The Electoral College if you all remember was an issue back in the election of 2000. Bush v. Gore. I was pretty gutted then too, but Gore’s popular win was considerably smaller than Hillary’s. Gore was robbed but Hillary was burglarized. The issue though was by the time of Gore the GOP was already engaged in what one might characterize as “dirty tricks.” There was already mass voter suppression particularly of people of color (although to be fair that specifically dates back to 1866), propaganda, and a bit of redistricting tomfoolery. I don’t think George W. Bush or the GOP set out to steal that election, but after they mostly accidentally did, I do think the GOP got some rather nefarious ideas in its head.
I’m skipping about quite a bit, so please bear with me. I promise it will make sense in the end. We’re going to skip forward now to the 2018 midterms, and then back eight years. The 2018 midterms were truly a blue wave. Democrats won a greater percentage of the vote than Republicans had won in one of their biggest midterms — those of 2010. Obama characterized the 2010 elections as a “shellacking,” and he wasn’t wrong. The Republicans gained over 60 seats in the House clinching the majority. It is relatively typical for the President’s party to lose the House in the first midterm but this was dramatic. And the timing was fateful. Censuses are held every ten years after which, where necessary, districts are redrawn by state legislatures except where the state constitution or previous court cases stipulate otherwise. The GOP has for some time promoted states’ rights and aggressively campaigned in local elections. Obama was actually a bit of a unicorn as a Democrat as he rose to the Presidency from local, “grassroots” origins. That’s usually a more GOP technique. In 2010 the GOP did not just take over the Federal Legislature: they took many of the state legislatures as well. And because they did it in 2010 they were able to redraw districts across the country in 2011.
The next elections in 2012 and 2014 did not raise many alarm bells although in places suits were brought as it was shown that there was increasing voter suppression and the gerrymandered districts were creating more than a few rather unrepresentative legislatures. It really was 2016 when the wheels came off. So in 2018 when Democrats and liberal independents fully recognized the threat and the form it took they turned out in droves. While the Republican party was trying to purge voter rolls the Democrats were registering voters regardless of party and disseminating information on voting rights. The ACLU and NAACP moved to protect voting rights particularly in Georgia, Florida, and the Carolinas but realistically extended their protective reach across the country. As a result 2018 was a tsunami to make Hokusai proud. As I said Democrats secured a larger share of the vote in 2018 than Republicans had in their landmark 2010 victory. But Democrats only won about 40 new House seats and had only small gains in state governments. This is due to intentionally unresponsive or “gerrymandered” maps drawn to benefit primarily the Republican party in 2011. (I do need to make the caveat that Democrats did severely gerrymander the state of Maryland in their own favor. That said, the Republican response to a lawsuit alleging a “racial gerrymander” in North Carolina was to redraw it in almost exactly the same way and simply claim they had fixed it by making it a “political gerrymander.”)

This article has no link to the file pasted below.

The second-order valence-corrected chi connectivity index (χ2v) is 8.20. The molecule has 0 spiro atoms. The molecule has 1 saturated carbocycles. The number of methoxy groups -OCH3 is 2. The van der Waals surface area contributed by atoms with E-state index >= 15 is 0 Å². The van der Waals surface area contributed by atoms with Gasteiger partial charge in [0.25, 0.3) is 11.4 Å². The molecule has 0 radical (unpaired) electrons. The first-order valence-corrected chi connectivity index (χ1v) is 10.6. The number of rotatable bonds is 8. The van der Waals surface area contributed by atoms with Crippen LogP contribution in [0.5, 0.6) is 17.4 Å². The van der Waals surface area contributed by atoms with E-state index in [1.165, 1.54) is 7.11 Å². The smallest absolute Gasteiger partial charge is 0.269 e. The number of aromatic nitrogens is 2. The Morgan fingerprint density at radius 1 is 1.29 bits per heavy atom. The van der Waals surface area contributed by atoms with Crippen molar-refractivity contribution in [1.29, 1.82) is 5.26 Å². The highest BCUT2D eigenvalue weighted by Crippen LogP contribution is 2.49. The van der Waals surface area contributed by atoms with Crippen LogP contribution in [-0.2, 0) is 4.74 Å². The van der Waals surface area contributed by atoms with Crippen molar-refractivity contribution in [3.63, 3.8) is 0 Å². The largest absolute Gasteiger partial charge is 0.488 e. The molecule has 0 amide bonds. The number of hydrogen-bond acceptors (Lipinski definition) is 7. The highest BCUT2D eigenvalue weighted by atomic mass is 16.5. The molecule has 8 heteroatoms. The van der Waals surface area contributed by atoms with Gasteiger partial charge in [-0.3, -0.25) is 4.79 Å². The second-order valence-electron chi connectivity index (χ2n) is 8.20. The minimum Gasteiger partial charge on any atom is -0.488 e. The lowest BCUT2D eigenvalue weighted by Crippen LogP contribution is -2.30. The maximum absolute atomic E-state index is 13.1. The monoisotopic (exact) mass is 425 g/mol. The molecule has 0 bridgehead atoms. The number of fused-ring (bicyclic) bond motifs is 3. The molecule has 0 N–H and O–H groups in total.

The response, particularly among my own generation to both the 2016 election and the failure to make more gains in 2018 was shock and bewilderment. In recognition of this in 2016 I wrote a short piece trying to explain the Electoral College to my peers. In 2017 when I was viva’d and working on my thesis corrections it became increasingly clear that my peers were not just having issues with the Electoral College. Most Americans did not seem to have a grasp on their own political system. The American system is ostensibly democratic so having a citizenry which does not understand it and is not interested in engaging with it is a massive problem. Indifference is the death of democracy.
While I was working on my corrections I was also working at that museum where I had collected data earlier and so it was my hope and belief that the world would sort itself out and I could continue building myself professionally as an archaeologist with only the occasional foray into politics. While I was finishing and preparing to write a book cataloguing one of the aforementioned museum’s more impressive collections (of which they have many) world politics changed my life in several deeply unruly and unalterable ways. My mother whose one wish was to see me in my doctoral robes was diagnosed with stage four cancer in late June of 2017. I had just received my corrections a few months before and had no hope of completing and submitting for summer graduation. I flew home to be with her for the last few days of her life. I arrived on 4 July 2017 and my mother passed in the early morning of 11 July 2017 before seeing either one of her children married, or meeting my children, or seeing me graduate. When I did graduate finally in the early summer of 2018, I made sure to wear her jewelry and put her wedding ring on a gold chain under my dress. As I was repairing my life having buried my mother in the family plot in Northern Wisconsin my student visa was creeping ever closer to its end. I applied for a partner visa, but was denied. The Home Office kept my documents and did not even inform me of their decision. The museum could not keep me on nor was I allowed to work in any capacity while my visa was in limbo. I also could not leave the country. As it turned out this was a technique employed by the Home Office on individuals without representation to remove non-British citizens from Britain.